Despite financial crisis, Chicago State University pays lobbyists, Madigan spokesman hundreds of thousands
Chicago State University spent more than $200,000 lobbying Springfield politicians, while deteriorating finances caused it to lay off hundreds of employees, including professors.
Amid financial woes that have forced hundreds of layoffs, Chicago State University has been dishing out hundreds of thousands of dollars to Springfield lobbyists – including House Speaker Mike Madigan’s spokesman, Steve Brown – in efforts to influence legislative leaders.
With more than $20 million appropriated for CSU’s Board of Trustees in the Senate’s new budget proposal, it may have had an effect.
The Chicago Tribune reported Jan. 23 that CSU has spent more than $200,000 on lobbyists, with the most, $180,000, going to the lobbying firm of former Democratic state Sen. James DeLeo. Another $18,000 went to Brown, who has several contracts outside of his work for Madigan. Brown isn’t a state employee and instead works on a contractual basis, which allows him to take several jobs in addition to acting as Madigan’s spokesman. The Chicago Sun-Times reported in 2015 that Brown was on track to make $196,000 from Madigan and nine other clients that year, including CSU.
The other eight were:
- Illinois State’s Attorneys Appellate Prosecutor
- The Solid Waste Agency of Northern Cook County
- Northwest Municipal Conference
- Alternative Schools Network
- New Start Inc.
- The Community Healthcare Association of Illinois
- The Illinois Council of Community College Presidents
- Special Education Services
Brown told the Sun-Times that he turns down clients when he thinks they are approaching him to influence the General Assembly. Brown, though, does provide legislative consulting services or updates to some of those groups and multiple have received state funding.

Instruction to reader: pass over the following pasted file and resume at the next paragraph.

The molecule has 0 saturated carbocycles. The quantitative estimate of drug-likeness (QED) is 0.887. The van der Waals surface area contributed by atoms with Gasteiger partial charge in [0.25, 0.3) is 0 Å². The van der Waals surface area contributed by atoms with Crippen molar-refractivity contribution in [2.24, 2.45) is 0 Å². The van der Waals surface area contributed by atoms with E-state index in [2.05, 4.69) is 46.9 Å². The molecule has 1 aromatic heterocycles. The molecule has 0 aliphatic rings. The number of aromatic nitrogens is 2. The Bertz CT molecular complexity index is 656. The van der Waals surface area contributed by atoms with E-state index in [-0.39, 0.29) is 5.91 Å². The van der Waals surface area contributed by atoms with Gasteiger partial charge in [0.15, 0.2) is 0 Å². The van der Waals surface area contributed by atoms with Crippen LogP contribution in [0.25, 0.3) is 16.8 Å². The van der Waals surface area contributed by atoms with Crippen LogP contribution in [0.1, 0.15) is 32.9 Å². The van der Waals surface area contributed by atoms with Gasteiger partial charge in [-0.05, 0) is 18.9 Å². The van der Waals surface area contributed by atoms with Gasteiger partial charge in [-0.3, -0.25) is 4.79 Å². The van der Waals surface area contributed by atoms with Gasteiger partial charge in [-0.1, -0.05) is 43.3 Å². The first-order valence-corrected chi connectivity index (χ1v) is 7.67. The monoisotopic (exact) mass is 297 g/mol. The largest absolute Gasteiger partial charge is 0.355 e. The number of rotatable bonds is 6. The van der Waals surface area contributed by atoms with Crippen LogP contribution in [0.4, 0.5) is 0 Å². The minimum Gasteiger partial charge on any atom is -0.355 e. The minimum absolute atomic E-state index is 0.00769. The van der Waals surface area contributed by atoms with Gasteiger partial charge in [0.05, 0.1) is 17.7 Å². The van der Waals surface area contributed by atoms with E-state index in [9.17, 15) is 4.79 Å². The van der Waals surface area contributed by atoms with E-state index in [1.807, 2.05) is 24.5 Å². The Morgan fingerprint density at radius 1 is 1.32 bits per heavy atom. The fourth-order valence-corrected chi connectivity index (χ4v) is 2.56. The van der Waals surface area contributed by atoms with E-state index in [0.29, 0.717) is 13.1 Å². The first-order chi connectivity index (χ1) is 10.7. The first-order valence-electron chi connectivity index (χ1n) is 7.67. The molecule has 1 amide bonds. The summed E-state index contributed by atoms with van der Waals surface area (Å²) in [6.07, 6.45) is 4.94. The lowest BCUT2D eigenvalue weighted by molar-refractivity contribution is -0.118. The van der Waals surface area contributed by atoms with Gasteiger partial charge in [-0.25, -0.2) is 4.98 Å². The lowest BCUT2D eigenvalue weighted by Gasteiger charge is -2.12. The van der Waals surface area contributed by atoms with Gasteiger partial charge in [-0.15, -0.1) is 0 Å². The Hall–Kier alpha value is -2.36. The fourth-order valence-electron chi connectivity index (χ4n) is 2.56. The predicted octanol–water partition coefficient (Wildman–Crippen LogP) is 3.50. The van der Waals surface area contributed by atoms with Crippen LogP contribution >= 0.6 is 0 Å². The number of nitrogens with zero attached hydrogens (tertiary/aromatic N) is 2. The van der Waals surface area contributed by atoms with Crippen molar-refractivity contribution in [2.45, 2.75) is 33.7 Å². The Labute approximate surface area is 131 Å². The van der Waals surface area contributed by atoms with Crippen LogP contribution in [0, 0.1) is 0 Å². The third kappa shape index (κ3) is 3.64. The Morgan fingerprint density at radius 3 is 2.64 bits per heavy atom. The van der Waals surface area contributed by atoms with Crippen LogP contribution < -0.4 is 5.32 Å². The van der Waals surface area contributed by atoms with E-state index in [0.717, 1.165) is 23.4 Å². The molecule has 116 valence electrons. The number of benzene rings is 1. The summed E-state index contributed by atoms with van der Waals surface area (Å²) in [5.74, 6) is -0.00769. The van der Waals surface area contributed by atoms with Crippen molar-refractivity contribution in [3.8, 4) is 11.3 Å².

A CSU spokeswoman told the Tribune that lobbyists are crucial to ensuring the university “has a voice in representation” in government decisions, citing lobbyists’ help in obtaining funding in the past. But while CSU clearly needs to address its finances, the solutions needed are deeper than simply acquiring more state funding. Instead of spending thousands on high-priced Springfield lobbyists, the university should look at its own administration first.
At $3,600 per student, CSU had the highest administrator costs in Illinois in 2016. That was nearly 80 percent higher than the average $2,025 per student administrator cost across all Illinois colleges and universities. And a 2011 report from the Illinois auditor general found that the university has nearly one administrator for every faculty member – a ratio higher than any other public university in the state. The bloated administration not only drives up current payroll costs but also ends up costing the state millions when the administrators retire. The average career retiree in the State Universities’ Retirement System will make more than $2 million in total pension benefits over the course of retirement.
With retirement costs now consuming more than 50 percent of all state spending on higher education, CSU students, parents and faculty should demand serious reforms to put higher education on sound fiscal footing and to make it more affordable. Moving new university workers into 401(k)-style plans and enacting a constitutional amendment to allow Illinois to reform pension benefits for current workers would be a start. Doling out money to try to obtain favors from career politicians isn’t.